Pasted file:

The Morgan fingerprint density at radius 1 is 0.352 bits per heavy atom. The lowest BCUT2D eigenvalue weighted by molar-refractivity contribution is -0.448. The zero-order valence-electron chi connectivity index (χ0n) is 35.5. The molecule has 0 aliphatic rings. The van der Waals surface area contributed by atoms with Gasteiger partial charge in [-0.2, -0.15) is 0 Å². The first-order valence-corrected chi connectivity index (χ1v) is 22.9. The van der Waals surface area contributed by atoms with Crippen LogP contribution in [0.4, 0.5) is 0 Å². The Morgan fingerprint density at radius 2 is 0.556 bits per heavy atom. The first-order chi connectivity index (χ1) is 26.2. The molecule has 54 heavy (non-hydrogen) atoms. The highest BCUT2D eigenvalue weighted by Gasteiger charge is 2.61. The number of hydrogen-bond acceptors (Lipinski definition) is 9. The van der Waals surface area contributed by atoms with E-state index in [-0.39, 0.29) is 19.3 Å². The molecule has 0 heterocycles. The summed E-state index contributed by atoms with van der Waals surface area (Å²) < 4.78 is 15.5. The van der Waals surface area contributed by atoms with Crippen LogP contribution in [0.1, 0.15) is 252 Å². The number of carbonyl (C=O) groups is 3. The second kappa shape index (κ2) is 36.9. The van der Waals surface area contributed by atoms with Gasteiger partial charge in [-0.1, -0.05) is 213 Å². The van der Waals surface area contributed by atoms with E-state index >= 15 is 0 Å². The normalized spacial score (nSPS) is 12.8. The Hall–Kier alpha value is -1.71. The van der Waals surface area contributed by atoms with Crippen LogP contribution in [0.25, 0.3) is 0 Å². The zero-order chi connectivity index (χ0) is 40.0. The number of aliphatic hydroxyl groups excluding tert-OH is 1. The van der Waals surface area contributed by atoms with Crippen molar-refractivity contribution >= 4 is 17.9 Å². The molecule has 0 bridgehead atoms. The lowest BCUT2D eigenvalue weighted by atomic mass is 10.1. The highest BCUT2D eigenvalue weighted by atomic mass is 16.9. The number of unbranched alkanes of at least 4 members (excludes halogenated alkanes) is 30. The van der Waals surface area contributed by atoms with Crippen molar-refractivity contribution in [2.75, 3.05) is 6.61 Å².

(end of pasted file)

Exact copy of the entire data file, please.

The Morgan fingerprint density at radius 1 is 0.352 bits per heavy atom. The lowest BCUT2D eigenvalue weighted by molar-refractivity contribution is -0.448. The zero-order valence-electron chi connectivity index (χ0n) is 35.5. The molecule has 0 aliphatic rings. The van der Waals surface area contributed by atoms with Gasteiger partial charge in [-0.2, -0.15) is 0 Å². The first-order valence-corrected chi connectivity index (χ1v) is 22.9. The van der Waals surface area contributed by atoms with Crippen LogP contribution in [0.4, 0.5) is 0 Å². The Morgan fingerprint density at radius 2 is 0.556 bits per heavy atom. The first-order chi connectivity index (χ1) is 26.2. The molecule has 54 heavy (non-hydrogen) atoms. The highest BCUT2D eigenvalue weighted by Gasteiger charge is 2.61. The number of hydrogen-bond acceptors (Lipinski definition) is 9. The van der Waals surface area contributed by atoms with E-state index in [-0.39, 0.29) is 19.3 Å². The molecule has 0 heterocycles. The summed E-state index contributed by atoms with van der Waals surface area (Å²) < 4.78 is 15.5. The van der Waals surface area contributed by atoms with Crippen LogP contribution in [0.1, 0.15) is 252 Å². The number of carbonyl (C=O) groups is 3. The second kappa shape index (κ2) is 36.9. The van der Waals surface area contributed by atoms with Gasteiger partial charge in [-0.1, -0.05) is 213 Å². The van der Waals surface area contributed by atoms with E-state index >= 15 is 0 Å². The normalized spacial score (nSPS) is 12.8. The Hall–Kier alpha value is -1.71. The van der Waals surface area contributed by atoms with Crippen LogP contribution in [0.25, 0.3) is 0 Å². The zero-order chi connectivity index (χ0) is 40.0. The number of aliphatic hydroxyl groups excluding tert-OH is 1. The van der Waals surface area contributed by atoms with Crippen molar-refractivity contribution >= 4 is 17.9 Å². The molecule has 0 bridgehead atoms. The lowest BCUT2D eigenvalue weighted by atomic mass is 10.1. The highest BCUT2D eigenvalue weighted by atomic mass is 16.9. The number of unbranched alkanes of at least 4 members (excludes halogenated alkanes) is 30. The van der Waals surface area contributed by atoms with Crippen molar-refractivity contribution in [2.75, 3.05) is 6.61 Å².